‘Long-term thinking is your biggest competitive advantage.’
Wise words don’t you think?
When it comes to your career, no words could ring truer!
You see for effective career development, your career mindset must shift from the ‘nine-to-five’ (task-driven mindset) to one that reflects a long-term perspective (an objective-driven mindset).
Career planning is the top way to do this.
So how do I start planning my career? That’s a great question and thankfully there’s a lot of information on proven processes to creating a career plan.
You begin with self-assessment and exploration. This includes exploring your skills, your options, and your career preferences. Alison Doyle puts it very simply in her article on the career planning process.
‘In order to evaluate the suitability of work options, it is important to know both who you are as a person and whom you desire to become as a professional.’
Self- assessments are fun! Yes, I put assessments and fun in the same sentence. It’s a chance to explore your values, interests, skills, preferred working style and with some assessments, you are also able to discover occupational options available for you too. Who doesn’t like to learn about themselves?
There are a number of self-assessment tools available to help you with this:
- Interest/Skills Questionnaires: These are simple documents with a number of questions that help you identify your skills and/or interests. They aren’t very comprehensive and usually don’t provide a report but are good enough to start with.
- Informational interviews: This doesn’t sound very self-assessment like however, interviewing people you’ve worked and interacted with on some professional level might give you some insight on your skills and abilities.
- Psychometric Career Tests: This is my favorite! It can also be the most comprehensive tool among the three(depending on the type). Psychometric Career tests can be tailored to measure a number of things eg capability, aptitude, and personality. When choosing a psychometric test, ensure to choose one that has reliability and validity for the best results. Here are two of my favorite tests: I like CareerFitter. The CareerFitter test generates details about your personality at work: a description of your optimal work environment, your strengths, your preferred management style, your work personality traits, and more. I also like the Self-Directed Search test based on the RIASEC theory developed by John Hollands. The SDS test matches your aspirations, activities, and talents to the career choices and educational opportunities that fit you best.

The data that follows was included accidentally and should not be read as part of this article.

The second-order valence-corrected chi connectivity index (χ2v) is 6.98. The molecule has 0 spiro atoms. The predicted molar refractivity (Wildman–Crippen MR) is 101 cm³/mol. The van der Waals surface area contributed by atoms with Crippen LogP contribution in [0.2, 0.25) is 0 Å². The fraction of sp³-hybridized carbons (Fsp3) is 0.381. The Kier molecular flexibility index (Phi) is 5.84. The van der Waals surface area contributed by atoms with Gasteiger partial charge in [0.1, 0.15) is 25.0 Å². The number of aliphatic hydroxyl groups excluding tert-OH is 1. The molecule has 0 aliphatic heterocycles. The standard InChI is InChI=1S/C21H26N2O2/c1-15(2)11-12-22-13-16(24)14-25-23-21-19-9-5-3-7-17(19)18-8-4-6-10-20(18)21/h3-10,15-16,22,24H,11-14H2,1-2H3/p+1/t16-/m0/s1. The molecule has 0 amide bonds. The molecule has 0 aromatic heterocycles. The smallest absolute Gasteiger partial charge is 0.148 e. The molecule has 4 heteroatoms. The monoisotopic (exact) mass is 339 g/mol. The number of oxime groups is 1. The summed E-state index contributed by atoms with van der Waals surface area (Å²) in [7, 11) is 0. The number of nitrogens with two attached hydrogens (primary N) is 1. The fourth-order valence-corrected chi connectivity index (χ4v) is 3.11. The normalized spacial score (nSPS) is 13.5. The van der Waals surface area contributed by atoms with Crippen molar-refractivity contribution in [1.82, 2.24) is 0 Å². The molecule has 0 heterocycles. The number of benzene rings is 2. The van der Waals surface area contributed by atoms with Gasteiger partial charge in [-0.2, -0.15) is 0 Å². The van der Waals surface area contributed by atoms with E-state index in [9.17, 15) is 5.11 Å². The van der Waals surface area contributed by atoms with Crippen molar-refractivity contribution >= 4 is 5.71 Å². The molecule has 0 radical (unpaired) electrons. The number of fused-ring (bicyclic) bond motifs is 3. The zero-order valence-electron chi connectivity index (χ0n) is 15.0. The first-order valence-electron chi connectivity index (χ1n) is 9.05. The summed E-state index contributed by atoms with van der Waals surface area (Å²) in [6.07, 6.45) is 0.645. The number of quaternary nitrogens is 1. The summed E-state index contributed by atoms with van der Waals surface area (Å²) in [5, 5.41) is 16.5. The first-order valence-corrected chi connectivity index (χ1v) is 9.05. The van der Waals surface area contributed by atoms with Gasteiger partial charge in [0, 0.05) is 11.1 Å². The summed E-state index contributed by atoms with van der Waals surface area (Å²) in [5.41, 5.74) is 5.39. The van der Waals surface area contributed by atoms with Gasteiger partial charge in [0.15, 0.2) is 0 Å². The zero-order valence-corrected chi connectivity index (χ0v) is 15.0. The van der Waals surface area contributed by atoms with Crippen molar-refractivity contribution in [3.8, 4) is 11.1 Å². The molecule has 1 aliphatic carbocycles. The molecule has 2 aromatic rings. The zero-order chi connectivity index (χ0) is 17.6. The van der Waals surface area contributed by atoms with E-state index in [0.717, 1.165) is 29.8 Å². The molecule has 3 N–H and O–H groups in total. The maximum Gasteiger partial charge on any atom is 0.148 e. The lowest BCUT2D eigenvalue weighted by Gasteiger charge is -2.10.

As you go through the process above you will identify your strengths, passions, skills, working preferences, areas of interest as well values.
Highlight all your findings and begin to look for themes and possible career outcomes. From here you will move on to market exploration as the second step in the career planning process. (I’ll talk about this in the next article. :-))
There is a myriad of affordable resources available to help you in this first stage of your career planning.
I hope this article has been useful in summarizing what this stage looks like and some of the tools available for you.
Curriculum & Instruction Lead